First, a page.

Super Smash Bros. Brawl Review
Seven years. That’s how long it’s been since a new Super Smash Brothers (SBB) game. With time also comes rising anticipation for a game everyone just knew was going to be awesome. My anticipation level for Super Smash Brothers Brawl was through the roof. When the game was pushed back in the U.S. from October 2007 until February 2008 and then back again until March, I was disappointed. However, it’s clear straight away that the push backs were needed, as my anticipation level for this game was not let down. Super Smash Brothers Brawl is everything you thought it would be and more.
When you boot up the title you will notice that the graphics are a bit sharper than the Gamecube counterpart, but at the same time, we aren’t talking Super Mario Galaxy. Yes the game does have an option to choose 16:9 or 4:3, but the graphics themselves don’t appear to be leaps and bounds sharper than they would on Gamecube. They are good, but not great.
The gameplay really does not differ much at all from the original SSB or SSB: Melee. However, one thing I did notice is that this time there are a lot more levels that require you to be aware of what is going one within the level itself, rather than just being concerned with staying on the platform. Case in point: Wario’s level. This level is taken right out of Wario Ware: Smooth Moves. In the midst of bashing your opponent out of the arena you are given certain tasks to accomplish such as staying dry, taunting, or “Chisel it!” when you are told to do so. If you complete these smooth moves correctly you will be rewarded with an added bonus such as getting bigger (as if you ate a mushroom) or becoming invincible for a time (same as getting a star).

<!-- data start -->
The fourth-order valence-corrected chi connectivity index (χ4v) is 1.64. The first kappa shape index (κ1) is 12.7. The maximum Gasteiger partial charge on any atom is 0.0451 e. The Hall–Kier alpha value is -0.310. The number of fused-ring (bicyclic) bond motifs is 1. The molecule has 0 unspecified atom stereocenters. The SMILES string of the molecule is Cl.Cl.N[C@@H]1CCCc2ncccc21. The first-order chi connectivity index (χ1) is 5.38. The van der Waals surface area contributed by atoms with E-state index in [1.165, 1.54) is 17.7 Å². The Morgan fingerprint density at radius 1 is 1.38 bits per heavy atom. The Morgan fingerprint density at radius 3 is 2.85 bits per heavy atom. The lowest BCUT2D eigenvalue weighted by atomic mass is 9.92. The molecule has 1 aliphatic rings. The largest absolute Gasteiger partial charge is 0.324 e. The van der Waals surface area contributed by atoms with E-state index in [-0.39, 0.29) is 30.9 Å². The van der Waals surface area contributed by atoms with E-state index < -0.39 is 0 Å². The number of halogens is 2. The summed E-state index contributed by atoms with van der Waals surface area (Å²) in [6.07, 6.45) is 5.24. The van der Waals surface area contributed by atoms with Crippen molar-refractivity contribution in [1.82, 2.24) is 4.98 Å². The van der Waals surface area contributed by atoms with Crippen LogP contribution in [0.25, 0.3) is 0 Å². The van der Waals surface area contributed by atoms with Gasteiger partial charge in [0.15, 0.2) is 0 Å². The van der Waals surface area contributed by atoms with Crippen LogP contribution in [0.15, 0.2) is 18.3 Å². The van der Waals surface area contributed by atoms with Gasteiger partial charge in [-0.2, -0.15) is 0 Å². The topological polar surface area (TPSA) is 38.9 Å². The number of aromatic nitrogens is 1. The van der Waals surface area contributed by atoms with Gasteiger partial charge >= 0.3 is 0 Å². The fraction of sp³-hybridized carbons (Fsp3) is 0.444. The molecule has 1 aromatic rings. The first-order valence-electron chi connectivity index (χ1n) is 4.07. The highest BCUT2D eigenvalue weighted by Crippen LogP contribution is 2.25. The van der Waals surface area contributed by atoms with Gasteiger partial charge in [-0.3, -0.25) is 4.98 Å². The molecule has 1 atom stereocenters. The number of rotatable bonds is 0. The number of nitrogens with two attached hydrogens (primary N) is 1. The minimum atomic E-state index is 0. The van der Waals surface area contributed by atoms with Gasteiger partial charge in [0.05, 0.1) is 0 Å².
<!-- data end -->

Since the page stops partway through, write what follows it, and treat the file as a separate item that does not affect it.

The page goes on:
At first, I was kind of disappointed that a lot of the levels didn’t let you simply battle it out. However, the more and more I started to play, I realized that when it came to level design, the ‘pay attention’ levels balanced with the levels where you could just focus on battling. Not only can you play in levels that are already created, but you can take over and create your own levels. This can be fun for the artistic mind, and can make for some pretty interesting and sometimes intense multi-player brawls.
If you’ve been away from the Smash Brothers universe for a while, worrying about the levels is the least of your concerns. You must get back familiar with the controls. It took me a few matches to get myself accustomed to the controls again. They are by no means hard if you have played the SSB series, but since it had been more than a year since I played Melee, I was a bit rusty.